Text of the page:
Improving Steel with a Twist
Though perhaps not always recognized as such, steel is one of the most important materials to humanity, and the processes to manufacture it are equally vital. A major reason for this is the metals great strength and ductility, but sadly improving one of those properties tends to reduce the other. Researchers at Brown University and universities in China though have found a way around this with one kind of steel.
Twinning-induced plasticity (TWIP) steel is a kind of steel that forms special nanoscale structures called deformation twins, which increase its strength, or resistance to failure. Like other kinds of steel, hardening TWIP steel will cause it to lose ductility, or the ability to bend and deform without breaking. The Brown researchers however have found a way around this by deforming cylinders of TWIP steel a specific way. Typically one would bending, flattening, or hammering it on a forge, but instead the researchers twisted the steel, causing the outside of the cylinders to deform more than the inside. The result was a still ductile core with a doubly strong outside.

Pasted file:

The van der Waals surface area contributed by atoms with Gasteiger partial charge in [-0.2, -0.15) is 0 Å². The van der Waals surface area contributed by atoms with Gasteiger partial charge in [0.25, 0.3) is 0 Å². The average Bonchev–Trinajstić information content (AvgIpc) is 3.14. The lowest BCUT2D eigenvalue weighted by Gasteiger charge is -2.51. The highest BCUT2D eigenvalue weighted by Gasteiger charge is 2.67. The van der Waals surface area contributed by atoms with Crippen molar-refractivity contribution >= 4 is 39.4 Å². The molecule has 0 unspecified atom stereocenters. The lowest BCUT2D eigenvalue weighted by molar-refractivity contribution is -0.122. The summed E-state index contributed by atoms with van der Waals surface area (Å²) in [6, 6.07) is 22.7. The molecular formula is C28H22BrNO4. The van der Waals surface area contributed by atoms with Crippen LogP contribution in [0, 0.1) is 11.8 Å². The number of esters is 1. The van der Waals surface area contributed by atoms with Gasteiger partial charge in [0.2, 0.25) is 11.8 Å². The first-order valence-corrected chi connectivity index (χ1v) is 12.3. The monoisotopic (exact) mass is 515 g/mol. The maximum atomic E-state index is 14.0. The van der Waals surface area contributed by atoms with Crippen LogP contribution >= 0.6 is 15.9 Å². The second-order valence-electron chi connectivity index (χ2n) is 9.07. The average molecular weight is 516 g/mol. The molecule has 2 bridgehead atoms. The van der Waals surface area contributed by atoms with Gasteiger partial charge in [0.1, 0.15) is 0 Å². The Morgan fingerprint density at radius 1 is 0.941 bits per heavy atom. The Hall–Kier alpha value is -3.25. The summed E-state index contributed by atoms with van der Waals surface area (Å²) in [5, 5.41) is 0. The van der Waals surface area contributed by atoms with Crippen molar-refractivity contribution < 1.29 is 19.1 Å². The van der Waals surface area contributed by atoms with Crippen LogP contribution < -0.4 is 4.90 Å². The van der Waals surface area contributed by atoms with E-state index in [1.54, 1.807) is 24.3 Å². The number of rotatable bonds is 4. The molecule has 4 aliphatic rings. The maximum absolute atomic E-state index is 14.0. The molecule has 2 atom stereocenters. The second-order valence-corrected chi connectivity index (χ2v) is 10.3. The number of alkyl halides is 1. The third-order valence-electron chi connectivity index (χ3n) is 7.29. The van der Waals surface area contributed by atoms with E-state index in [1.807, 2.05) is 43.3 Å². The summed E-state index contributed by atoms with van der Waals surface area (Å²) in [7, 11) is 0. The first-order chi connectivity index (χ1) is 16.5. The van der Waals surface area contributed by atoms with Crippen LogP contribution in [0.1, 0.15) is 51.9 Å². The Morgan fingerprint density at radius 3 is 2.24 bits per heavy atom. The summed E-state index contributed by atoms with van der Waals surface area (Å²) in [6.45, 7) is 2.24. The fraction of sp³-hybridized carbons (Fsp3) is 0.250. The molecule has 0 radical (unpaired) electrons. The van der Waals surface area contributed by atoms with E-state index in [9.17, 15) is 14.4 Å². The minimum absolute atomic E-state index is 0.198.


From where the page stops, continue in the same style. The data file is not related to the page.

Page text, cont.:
While the research was done using cylinders just centimeters long, there were no indications from the process that it cannot be applied to larger pieces of TWIP steel. Potentially we may see this strengthened steel used in drive shafts or axles in cars and trains, where cylindrical pieces of steel are already used.
Source: Brown University